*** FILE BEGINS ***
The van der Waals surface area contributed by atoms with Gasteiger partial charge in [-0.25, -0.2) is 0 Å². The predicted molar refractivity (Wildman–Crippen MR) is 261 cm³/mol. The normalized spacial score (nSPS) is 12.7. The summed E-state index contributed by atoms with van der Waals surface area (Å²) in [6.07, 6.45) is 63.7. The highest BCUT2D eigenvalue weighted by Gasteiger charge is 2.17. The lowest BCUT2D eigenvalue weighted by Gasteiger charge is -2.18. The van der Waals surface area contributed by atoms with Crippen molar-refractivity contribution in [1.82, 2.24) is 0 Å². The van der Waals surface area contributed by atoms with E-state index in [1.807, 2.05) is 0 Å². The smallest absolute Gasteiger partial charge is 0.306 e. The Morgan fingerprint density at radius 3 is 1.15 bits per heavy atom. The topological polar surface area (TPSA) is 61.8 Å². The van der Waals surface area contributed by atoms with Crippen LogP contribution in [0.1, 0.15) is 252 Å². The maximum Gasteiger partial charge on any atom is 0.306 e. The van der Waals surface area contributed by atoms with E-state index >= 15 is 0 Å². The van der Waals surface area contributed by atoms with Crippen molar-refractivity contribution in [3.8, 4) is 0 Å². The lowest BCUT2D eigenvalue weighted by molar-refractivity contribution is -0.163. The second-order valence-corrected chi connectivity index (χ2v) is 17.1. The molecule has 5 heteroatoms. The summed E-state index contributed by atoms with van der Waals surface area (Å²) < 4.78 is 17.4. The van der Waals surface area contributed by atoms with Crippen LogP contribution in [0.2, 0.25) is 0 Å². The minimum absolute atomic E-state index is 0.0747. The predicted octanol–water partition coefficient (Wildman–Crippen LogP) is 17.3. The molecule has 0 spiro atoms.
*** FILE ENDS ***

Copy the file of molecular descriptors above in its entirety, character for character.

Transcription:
The van der Waals surface area contributed by atoms with Gasteiger partial charge in [-0.25, -0.2) is 0 Å². The predicted molar refractivity (Wildman–Crippen MR) is 261 cm³/mol. The normalized spacial score (nSPS) is 12.7. The summed E-state index contributed by atoms with van der Waals surface area (Å²) in [6.07, 6.45) is 63.7. The highest BCUT2D eigenvalue weighted by Gasteiger charge is 2.17. The lowest BCUT2D eigenvalue weighted by Gasteiger charge is -2.18. The van der Waals surface area contributed by atoms with Crippen molar-refractivity contribution in [1.82, 2.24) is 0 Å². The van der Waals surface area contributed by atoms with E-state index in [1.807, 2.05) is 0 Å². The smallest absolute Gasteiger partial charge is 0.306 e. The Morgan fingerprint density at radius 3 is 1.15 bits per heavy atom. The topological polar surface area (TPSA) is 61.8 Å². The van der Waals surface area contributed by atoms with Crippen LogP contribution in [0.1, 0.15) is 252 Å². The maximum Gasteiger partial charge on any atom is 0.306 e. The van der Waals surface area contributed by atoms with E-state index >= 15 is 0 Å². The van der Waals surface area contributed by atoms with Crippen molar-refractivity contribution in [3.8, 4) is 0 Å². The lowest BCUT2D eigenvalue weighted by molar-refractivity contribution is -0.163. The second-order valence-corrected chi connectivity index (χ2v) is 17.1. The molecule has 5 heteroatoms. The summed E-state index contributed by atoms with van der Waals surface area (Å²) < 4.78 is 17.4. The van der Waals surface area contributed by atoms with Crippen LogP contribution in [0.2, 0.25) is 0 Å². The minimum absolute atomic E-state index is 0.0747. The predicted octanol–water partition coefficient (Wildman–Crippen LogP) is 17.3. The molecule has 0 spiro atoms.